The encounter rate of C. nemericola was positively correlated with canop cover and fragment area, that ofC. Grandisquamis with the presence of buttresse trees andC. rouxiinegatively with canopy height [Table 2]. The encounter rate o the most abundant species (C. ellioti) was not significantly correlated with an habitat variable, while that ofD. dussumieri showed a high positive correlation with canopy height and basal area, and a negative correlation with cut basal are compared with other habitat variables (P<0.1 in all cases). The encounter rate o all lizards together was significantly correlated with canopy height, but only poorly with fragment area. However, a quadratic curve gave a better fit (with an increase in r from 0.10 to 0.43), indicating that encounter rates might be non-linearl correlated with fragment area [Figure 3].

The relationship becomes clear when the fragments are divided into four size classes, and encounter rates estimated as the mean of all transects for each class [Table 3]. The overall encounter rate differed significantly among the four fragment size classes (one-way ANOVA, F = 3.49,df = 3,P = 0.03), being highes in the medium-sized class (11-50 ha) and lowest in the small-sized fragment (less than 10 ha). However, differences between pairs of fragment size class were not significant (Scheffe test,P>0.05). As is evident from Figure 3b, the large (51-100 ha) and medium (10-50 ha) fragments had overlapping encounter rates, which were greater than both small (<10 ha) and very large (greater than 200 ha) fragments. Among species, the encounter rates of D. dussumieri and C. rouxii were significantly different among the fragment size classes [Table 3]. The former was significantly more abundant in the medium fragments, while the latter was more abundant in the small ones compared to other fragment size classes (Scheffe test,P<0.05). The abundance of the other three species did not differ among the fragment size classes. However, it is important to note that the mean encounter rates of C. nemericola and C. grandisquamis (both endemic to the rainforest of the Western Ghats) decline from the largest to the smallest fragment [Table 3].

Relative Abundance Out of 443 agamid lizards recorded from all tran­sects together, 233 (52.6 per cent) were C. ellioti. The next most abundant was D. dussumieri with 128 (28.9 per cent), followed by C. grandisquamis (forty­two, 9.5 per cent),C. nemoricola(twenty-four, 5.4 per cent) andC. rouxii(sixteen, 3.6per cent).C. elliotti was the most common species in all fragment size classes, forming 50 to 63.5 per cent of all lizards. The relative abundance of all other species varied considerably among the fragment size classes. D. dussumieri, the second most common species overall, formed only 2.7 per cent of the lizards in the very large fragments, in contrast to 32.6 per cent in the large fragments and 42 per cent in the medium fragments. On the other hand, the relative abundance of C. grandisquamis and C. nemericola declined as the fragments became smaller.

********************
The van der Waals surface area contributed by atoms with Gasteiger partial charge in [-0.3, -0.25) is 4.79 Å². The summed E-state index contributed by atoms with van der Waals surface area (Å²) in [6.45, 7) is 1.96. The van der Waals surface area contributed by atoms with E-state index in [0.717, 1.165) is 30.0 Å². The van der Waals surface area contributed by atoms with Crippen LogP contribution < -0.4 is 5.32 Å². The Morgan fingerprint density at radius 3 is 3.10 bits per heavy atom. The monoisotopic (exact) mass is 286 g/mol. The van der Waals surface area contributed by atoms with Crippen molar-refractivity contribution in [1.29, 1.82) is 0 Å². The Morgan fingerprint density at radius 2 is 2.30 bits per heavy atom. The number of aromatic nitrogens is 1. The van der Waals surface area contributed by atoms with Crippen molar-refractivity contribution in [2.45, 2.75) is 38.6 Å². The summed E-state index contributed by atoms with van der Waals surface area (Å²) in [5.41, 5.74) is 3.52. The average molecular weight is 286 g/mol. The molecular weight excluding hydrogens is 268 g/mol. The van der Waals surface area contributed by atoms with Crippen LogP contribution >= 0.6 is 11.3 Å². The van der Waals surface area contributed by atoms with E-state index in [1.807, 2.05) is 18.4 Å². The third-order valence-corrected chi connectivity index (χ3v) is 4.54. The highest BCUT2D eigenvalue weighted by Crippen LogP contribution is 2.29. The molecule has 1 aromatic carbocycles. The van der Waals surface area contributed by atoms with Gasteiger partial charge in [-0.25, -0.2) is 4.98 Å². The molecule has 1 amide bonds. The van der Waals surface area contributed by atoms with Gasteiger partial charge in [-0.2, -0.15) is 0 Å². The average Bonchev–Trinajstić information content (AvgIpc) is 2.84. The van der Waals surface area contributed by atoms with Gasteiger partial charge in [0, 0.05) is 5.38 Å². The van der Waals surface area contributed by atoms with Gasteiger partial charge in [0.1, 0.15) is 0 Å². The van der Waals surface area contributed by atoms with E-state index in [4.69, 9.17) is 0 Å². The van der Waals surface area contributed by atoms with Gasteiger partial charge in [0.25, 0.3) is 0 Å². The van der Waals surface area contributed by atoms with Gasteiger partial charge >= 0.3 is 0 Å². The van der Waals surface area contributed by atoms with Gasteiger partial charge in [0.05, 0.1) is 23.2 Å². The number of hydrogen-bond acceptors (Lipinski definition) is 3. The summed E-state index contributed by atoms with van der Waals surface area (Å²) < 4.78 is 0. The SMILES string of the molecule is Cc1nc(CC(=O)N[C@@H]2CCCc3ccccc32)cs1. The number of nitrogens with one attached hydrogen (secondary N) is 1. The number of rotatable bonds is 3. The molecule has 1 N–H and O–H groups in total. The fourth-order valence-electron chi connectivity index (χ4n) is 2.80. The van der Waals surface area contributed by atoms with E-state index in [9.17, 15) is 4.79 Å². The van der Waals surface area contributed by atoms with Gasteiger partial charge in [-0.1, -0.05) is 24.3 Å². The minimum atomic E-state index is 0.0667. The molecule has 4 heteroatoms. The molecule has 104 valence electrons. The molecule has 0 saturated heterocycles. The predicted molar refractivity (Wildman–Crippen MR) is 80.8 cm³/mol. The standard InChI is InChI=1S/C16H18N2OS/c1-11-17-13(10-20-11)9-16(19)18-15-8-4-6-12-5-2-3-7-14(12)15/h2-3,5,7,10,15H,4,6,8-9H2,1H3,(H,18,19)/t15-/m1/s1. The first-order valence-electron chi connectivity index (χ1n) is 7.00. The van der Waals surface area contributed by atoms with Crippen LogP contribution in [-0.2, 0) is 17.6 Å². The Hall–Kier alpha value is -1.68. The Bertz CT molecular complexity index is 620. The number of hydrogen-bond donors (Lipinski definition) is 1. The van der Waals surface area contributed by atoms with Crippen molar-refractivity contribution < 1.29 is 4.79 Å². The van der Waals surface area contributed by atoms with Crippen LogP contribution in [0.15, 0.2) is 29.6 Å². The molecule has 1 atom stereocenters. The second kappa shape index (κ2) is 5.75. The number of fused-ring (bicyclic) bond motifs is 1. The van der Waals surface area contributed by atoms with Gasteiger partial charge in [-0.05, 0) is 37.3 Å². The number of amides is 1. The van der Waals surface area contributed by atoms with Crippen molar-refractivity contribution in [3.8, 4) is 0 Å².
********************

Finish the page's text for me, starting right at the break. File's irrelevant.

C. rouxii, which was the second most common species in the small fragments, was absent from the largest fragment. The relative abundance of the five species was significantly different among the four fragment size classes (c2 = 126.6,df= 12,P<0.01) due to the higher relative abundance of D. dussumieri in the large and medium fragments, C. grandisquamis and C. nemericola in the largest frag­ments, and C. rouxii in the small fragments.

The Effect of Altitude The number of species and overall encounter rate of agamid lizards were not significantly correlated with the altitude of the transec (r= 0.17 and -0.32 respectively,n = 33,P>0.05, Figures 4a and 4b). However the encounter rate ofD. Dussumieri was negatively correlated with the altitude o the transect (r= -0.47,P<0.01). This was primarily due to the eight transects is the very large fragment (Akkamalaishola), and three transects in a large fragment (Andiparai), which were all above 1,200 m in elevation. When these transect were excluded, there was no correlation between the encounter rate of D. dussu mieriand altitude. The encounter rate ofC. rouxiiwas also negatively correlate with altitude (r= -0.60,P<0.01), being absent from twenty-five transects tha were above 1,000 m in elevation. The encounter rate of C. nemericola was positively, but weakly, correlated with altitude (r= 0.36,P<0.05), while the encounte rates of C. ellioti(r = 0.06, P>0.05) and C. grandisquamis (rs = 0.32,P>0.05 were not correlated with altitude. However, transects greater than 1,200 m i elevation had greater encounter rates of C. nemericola (0.13 + 0.03) and C grandisquamis (0.21 + 0.03) than in transects less than 1,200 m (0.05 + 0.02 an 0.10+0.02,F= 3.97,F= 7.4,P<0.05 respectively).

Comparison between Continuous and Fragmented Forests Although the overal species richness in the KMTR was greater (eight species) than in the Anaimala Hills (five species), the mean number of species in a transect was significantl greater in the latter (3.09? 0.16) than in the former (2.28? 0.36,F= 5.52,P<0.05) This was, however, due to greater species richness in transects greater than 1,20 m in altitude in the Anaimalai Hills (in the largest fragment, Akkamalai, and large fragment, Andiparai, 2.92+ 0.26), compared to similar altitudes in the KMTR primarily around Kakachi (1.00+ 0.46,F= 15.18,P<0.05). There was no differ ence between the two sites in transects less than 1,200 m in altitude (3.30? 0.2 in the KMTR, and 3.19 + 0.21,F = 0.10,P>0.05 in the Anaimalai Hills).